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11. NRDA Process



CERCLA directed the Department of the Interior to prepare rules for Natural Resource Damage Assessments at hazardous waste sites and for emergency incidents involving CERCLA substances. OPA assigned rulemaking responsibility for oil spills to U.S. navigable waters to the National Oceanic and Atmospheric Administration. There are some differences between the OPA and CERCLA rules, but for the purposes of interface with response, these differences are minor.

NRDA process overview

  1. Preassessment is the only phase of NRDA likely to occur during emergency response.

    For oil spills, preassessment activities may be funded as initiation of NRDA either by the responsible party or from the Oil Spill Liability Trust Fund. In the latter case, monies are allocated to the trustees by the National Pollution Funds Center through the Federal Lead Administrative Trustee [40 CFR300.305(e)].

    The preassessment or initiation phase involves:

    1. Formal notification of trustees by the On-Scene Coordinator or RPM;
    2. Preliminary data collection and sampling primarily to preserve ephemeral information; and
    3. Determination of the likelihood of a successful damage claim--has an injury likely occurred, can it be tied to the incident, is there a viable responsible party, and will the cost of doing the assessment be less than the likely damages?
  2. Assessment Plan and Assessment Implementation phase (CERCLA) - Restoration Planning Phase (OPA)
    1. Confirm exposure of trust resource(s) to released/discharged material.
    2. Decide on assessment procedures to be used. The Department of the Interior (CERCLA) rule includes both a simplified method, called Type A assessments, and protocols for conducting assessments in individual cases, called Type B assessments. The OPA rule does not identify specific assessment procedures for trustees to use; instead, procedures must meet 15 CFR 990.27(a).
    3. Assess injuries to trust resources and services by first determining whether injury has occurred as a result of the discharge or release and then quantifying the injury.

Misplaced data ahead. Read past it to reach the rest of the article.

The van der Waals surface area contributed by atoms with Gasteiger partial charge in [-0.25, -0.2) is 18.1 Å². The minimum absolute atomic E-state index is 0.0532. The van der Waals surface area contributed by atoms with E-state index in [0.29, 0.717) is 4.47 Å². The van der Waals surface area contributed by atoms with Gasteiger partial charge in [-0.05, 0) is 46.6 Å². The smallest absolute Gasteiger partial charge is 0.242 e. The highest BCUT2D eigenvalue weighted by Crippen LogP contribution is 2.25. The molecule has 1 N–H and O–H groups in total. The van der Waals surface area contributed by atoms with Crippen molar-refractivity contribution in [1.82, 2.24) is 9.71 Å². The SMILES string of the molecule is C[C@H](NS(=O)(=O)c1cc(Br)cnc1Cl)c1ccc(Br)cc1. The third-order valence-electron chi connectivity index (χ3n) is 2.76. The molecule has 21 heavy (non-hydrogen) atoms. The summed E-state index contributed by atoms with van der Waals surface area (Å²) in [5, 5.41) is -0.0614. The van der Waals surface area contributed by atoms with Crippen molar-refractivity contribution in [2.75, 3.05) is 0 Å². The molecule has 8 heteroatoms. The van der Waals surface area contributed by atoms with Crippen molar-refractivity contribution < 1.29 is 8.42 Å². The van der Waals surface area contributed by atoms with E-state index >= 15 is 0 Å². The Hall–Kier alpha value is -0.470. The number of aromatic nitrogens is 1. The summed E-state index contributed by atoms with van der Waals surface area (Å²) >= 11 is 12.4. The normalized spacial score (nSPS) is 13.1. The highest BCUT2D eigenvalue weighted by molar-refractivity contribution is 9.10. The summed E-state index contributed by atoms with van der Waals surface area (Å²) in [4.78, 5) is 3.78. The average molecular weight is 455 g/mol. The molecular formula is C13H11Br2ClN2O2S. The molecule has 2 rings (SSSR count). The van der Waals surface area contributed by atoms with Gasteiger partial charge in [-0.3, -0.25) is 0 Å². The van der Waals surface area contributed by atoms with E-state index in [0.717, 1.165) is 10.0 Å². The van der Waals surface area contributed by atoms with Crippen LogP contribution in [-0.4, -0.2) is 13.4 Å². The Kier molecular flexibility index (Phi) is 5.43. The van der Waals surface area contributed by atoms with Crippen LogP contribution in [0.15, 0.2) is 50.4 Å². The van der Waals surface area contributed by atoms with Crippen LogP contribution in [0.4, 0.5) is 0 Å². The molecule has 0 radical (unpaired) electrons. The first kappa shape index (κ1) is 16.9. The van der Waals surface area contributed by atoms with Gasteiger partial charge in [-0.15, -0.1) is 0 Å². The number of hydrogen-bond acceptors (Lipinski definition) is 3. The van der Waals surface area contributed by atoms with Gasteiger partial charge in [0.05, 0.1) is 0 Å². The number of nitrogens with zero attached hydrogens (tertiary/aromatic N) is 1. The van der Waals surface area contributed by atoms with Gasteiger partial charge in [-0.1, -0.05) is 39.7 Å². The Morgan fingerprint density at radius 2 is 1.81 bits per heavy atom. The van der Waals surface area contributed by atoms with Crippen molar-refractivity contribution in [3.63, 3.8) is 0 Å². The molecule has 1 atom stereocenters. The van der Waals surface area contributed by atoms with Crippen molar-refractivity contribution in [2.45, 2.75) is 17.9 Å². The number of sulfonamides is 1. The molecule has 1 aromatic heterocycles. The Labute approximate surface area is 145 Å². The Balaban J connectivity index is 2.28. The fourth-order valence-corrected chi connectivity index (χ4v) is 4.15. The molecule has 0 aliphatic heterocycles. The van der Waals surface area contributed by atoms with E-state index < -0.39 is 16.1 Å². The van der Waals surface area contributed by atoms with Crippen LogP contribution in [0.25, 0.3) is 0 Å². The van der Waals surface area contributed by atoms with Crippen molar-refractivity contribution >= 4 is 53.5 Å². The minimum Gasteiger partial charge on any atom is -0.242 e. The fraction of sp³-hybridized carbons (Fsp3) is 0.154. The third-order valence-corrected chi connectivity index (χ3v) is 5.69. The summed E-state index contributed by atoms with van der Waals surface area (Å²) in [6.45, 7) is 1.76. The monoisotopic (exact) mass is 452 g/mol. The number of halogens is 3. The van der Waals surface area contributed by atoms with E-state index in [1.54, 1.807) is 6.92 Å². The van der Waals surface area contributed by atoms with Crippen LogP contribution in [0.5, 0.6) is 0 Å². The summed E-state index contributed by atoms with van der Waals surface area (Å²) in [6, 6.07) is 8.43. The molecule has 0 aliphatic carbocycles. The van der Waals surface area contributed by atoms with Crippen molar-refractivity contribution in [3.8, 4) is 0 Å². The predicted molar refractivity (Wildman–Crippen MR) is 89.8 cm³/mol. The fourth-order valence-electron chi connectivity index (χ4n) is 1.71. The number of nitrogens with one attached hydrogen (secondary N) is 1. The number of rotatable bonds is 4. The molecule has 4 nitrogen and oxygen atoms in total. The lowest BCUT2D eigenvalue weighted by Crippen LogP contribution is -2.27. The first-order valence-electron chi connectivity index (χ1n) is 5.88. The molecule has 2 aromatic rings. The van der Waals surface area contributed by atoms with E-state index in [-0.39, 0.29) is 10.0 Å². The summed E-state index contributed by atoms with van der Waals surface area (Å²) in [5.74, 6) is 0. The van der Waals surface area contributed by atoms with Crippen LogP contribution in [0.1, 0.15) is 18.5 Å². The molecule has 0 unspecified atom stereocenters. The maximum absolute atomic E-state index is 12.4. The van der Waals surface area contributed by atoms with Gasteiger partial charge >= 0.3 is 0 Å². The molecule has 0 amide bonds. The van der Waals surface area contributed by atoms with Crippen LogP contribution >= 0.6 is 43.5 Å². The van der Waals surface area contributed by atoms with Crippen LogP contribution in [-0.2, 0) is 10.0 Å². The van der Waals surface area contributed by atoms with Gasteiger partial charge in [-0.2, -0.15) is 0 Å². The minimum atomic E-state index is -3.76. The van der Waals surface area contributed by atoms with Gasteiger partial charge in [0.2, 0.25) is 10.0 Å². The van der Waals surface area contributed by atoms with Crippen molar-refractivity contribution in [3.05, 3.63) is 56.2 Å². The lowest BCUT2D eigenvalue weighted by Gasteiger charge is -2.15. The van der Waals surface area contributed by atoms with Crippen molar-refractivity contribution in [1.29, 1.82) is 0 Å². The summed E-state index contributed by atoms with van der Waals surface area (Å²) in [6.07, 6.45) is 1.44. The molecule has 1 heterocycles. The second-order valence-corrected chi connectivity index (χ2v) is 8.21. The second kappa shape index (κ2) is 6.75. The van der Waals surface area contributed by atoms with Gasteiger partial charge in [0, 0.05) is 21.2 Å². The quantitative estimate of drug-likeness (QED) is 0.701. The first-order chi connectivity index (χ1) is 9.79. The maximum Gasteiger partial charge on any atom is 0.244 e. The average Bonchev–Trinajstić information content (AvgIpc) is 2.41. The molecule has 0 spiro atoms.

4. Determine appropriate restoration actions
  3. Post Assessment Phase (CERCLA) - Restoration Implementation Phase (OPA)
    1. Report of Assessment
    2. Demand
    3. Finalize restoration plan
    4. Implement plan
Cooperative NRDA
  • Cooperation among Federal, State, and tribal trustees

    The NCP provides for trustees to cooperate and coordinate their activities [40 CFR 615(a)]

    One method for trustee coordination found in the NCP is the lead administrative trustee, who is to facilitate communication during response operations between the On-Scene Coordinator and other natural resource trustees.

    The CERCLA and OPA NRDA rules also encourage coordination among trustees

  • Cooperation between trustees and PRPs

    Trustees may conduct assessments cooperatively with the responsible parties.

    CERCLA Rule: Under 43 CFR 11.32(a)(2)(iii), trustees are required to notify all potentially responsible parties and invite their participation in development of the type and scope of the assessment and in the performance of the assessment.

    The OPA rule [15 CFR 990.15(c)] is similar to the CERCLA rule.

Public involvement

Both CERCLA and OPA rules require opportunity for public review and comment on the draft restoration plan. The CERCLA rule also requires opportunity for public review and comment on the trustees' proposed injury assessment procedures.

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[Previous Section]
[Top]
[Table of Contents]
[1. Why Are Trustees Involved?]
[2. What Is A Natural Resource Trustee?]
[3. Who Are The Federal Trustees?]
[4. Who Are The State Trustees?]
[5. Who Are The Indian Trustees?]
[6. What Are Natural Resources?]
[7. Co-Trusteeship.]
[8. On-Scene Coordinator Responsibilties.]
[9. The Trustees' Responsibilities?]
[10. Major Concepts In NRDA.]